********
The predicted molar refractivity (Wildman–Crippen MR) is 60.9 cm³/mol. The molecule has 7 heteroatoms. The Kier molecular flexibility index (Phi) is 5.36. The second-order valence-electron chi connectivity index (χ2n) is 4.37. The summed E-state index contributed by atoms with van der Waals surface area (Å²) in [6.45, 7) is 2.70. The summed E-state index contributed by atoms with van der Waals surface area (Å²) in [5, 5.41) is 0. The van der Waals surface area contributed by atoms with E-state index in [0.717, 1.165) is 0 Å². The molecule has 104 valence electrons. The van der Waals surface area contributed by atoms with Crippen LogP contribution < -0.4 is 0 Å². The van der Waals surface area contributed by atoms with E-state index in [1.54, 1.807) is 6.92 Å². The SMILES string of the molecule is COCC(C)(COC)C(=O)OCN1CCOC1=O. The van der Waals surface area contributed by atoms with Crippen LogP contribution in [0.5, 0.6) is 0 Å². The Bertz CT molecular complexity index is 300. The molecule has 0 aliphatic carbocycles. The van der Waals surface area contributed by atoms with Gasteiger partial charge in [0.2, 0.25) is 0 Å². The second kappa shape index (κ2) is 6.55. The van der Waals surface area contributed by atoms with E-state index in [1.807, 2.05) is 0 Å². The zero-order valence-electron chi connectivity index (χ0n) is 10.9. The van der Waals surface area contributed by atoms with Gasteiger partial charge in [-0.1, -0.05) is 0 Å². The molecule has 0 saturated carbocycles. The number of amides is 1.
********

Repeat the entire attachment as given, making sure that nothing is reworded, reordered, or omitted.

The predicted molar refractivity (Wildman–Crippen MR) is 60.9 cm³/mol. The molecule has 7 heteroatoms. The Kier molecular flexibility index (Phi) is 5.36. The second-order valence-electron chi connectivity index (χ2n) is 4.37. The summed E-state index contributed by atoms with van der Waals surface area (Å²) in [6.45, 7) is 2.70. The summed E-state index contributed by atoms with van der Waals surface area (Å²) in [5, 5.41) is 0. The van der Waals surface area contributed by atoms with E-state index in [0.717, 1.165) is 0 Å². The molecule has 104 valence electrons. The van der Waals surface area contributed by atoms with Crippen LogP contribution < -0.4 is 0 Å². The van der Waals surface area contributed by atoms with E-state index in [1.54, 1.807) is 6.92 Å². The SMILES string of the molecule is COCC(C)(COC)C(=O)OCN1CCOC1=O. The van der Waals surface area contributed by atoms with Crippen LogP contribution in [0.5, 0.6) is 0 Å². The Bertz CT molecular complexity index is 300. The molecule has 0 aliphatic carbocycles. The van der Waals surface area contributed by atoms with Gasteiger partial charge in [0.2, 0.25) is 0 Å². The second kappa shape index (κ2) is 6.55. The van der Waals surface area contributed by atoms with E-state index in [1.807, 2.05) is 0 Å². The zero-order valence-electron chi connectivity index (χ0n) is 10.9. The van der Waals surface area contributed by atoms with Gasteiger partial charge in [-0.1, -0.05) is 0 Å². The molecule has 0 saturated carbocycles. The number of amides is 1.